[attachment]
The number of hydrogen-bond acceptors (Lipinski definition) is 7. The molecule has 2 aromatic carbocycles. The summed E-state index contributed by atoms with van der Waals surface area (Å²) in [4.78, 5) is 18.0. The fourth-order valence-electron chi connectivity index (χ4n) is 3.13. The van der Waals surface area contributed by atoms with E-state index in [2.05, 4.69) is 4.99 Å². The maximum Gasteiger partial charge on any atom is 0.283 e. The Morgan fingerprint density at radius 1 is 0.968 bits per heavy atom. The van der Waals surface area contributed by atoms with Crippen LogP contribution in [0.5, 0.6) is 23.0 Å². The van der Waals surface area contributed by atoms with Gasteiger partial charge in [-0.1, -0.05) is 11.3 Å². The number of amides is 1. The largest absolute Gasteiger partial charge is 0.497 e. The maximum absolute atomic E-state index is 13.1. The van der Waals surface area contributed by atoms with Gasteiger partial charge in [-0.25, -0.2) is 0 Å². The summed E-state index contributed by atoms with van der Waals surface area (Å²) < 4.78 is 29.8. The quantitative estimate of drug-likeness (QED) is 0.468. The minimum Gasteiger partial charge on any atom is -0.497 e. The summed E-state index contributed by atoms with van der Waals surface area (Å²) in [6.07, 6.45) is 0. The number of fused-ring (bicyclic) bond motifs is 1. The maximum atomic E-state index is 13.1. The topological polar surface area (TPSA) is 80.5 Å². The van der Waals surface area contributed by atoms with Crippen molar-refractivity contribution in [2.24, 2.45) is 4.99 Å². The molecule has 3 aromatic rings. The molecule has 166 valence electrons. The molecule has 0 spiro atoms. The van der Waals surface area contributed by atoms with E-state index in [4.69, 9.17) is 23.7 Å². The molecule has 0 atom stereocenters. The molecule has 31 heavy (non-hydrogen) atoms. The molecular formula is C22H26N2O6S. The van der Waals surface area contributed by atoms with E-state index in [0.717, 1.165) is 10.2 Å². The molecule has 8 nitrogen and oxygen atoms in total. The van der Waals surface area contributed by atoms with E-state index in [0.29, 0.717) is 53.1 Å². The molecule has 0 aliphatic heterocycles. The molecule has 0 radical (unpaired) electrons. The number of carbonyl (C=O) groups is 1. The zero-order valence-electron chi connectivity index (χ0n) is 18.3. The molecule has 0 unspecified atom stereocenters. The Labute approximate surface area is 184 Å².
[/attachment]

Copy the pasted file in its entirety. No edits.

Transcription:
The number of hydrogen-bond acceptors (Lipinski definition) is 7. The molecule has 2 aromatic carbocycles. The summed E-state index contributed by atoms with van der Waals surface area (Å²) in [4.78, 5) is 18.0. The fourth-order valence-electron chi connectivity index (χ4n) is 3.13. The van der Waals surface area contributed by atoms with E-state index in [2.05, 4.69) is 4.99 Å². The maximum Gasteiger partial charge on any atom is 0.283 e. The Morgan fingerprint density at radius 1 is 0.968 bits per heavy atom. The van der Waals surface area contributed by atoms with Crippen LogP contribution in [0.5, 0.6) is 23.0 Å². The van der Waals surface area contributed by atoms with Gasteiger partial charge in [-0.1, -0.05) is 11.3 Å². The number of amides is 1. The largest absolute Gasteiger partial charge is 0.497 e. The maximum absolute atomic E-state index is 13.1. The van der Waals surface area contributed by atoms with Gasteiger partial charge in [-0.25, -0.2) is 0 Å². The summed E-state index contributed by atoms with van der Waals surface area (Å²) < 4.78 is 29.8. The quantitative estimate of drug-likeness (QED) is 0.468. The minimum Gasteiger partial charge on any atom is -0.497 e. The summed E-state index contributed by atoms with van der Waals surface area (Å²) in [6.07, 6.45) is 0. The number of fused-ring (bicyclic) bond motifs is 1. The maximum atomic E-state index is 13.1. The topological polar surface area (TPSA) is 80.5 Å². The van der Waals surface area contributed by atoms with Crippen molar-refractivity contribution in [2.24, 2.45) is 4.99 Å². The molecule has 3 aromatic rings. The molecule has 166 valence electrons. The molecule has 0 spiro atoms. The van der Waals surface area contributed by atoms with E-state index in [4.69, 9.17) is 23.7 Å². The molecule has 0 atom stereocenters. The molecule has 31 heavy (non-hydrogen) atoms. The molecular formula is C22H26N2O6S. The van der Waals surface area contributed by atoms with E-state index in [0.717, 1.165) is 10.2 Å². The molecule has 8 nitrogen and oxygen atoms in total. The van der Waals surface area contributed by atoms with E-state index in [0.29, 0.717) is 53.1 Å². The molecule has 0 aliphatic heterocycles. The molecule has 0 radical (unpaired) electrons. The number of carbonyl (C=O) groups is 1. The zero-order valence-electron chi connectivity index (χ0n) is 18.3. The molecule has 0 unspecified atom stereocenters. The Labute approximate surface area is 184 Å².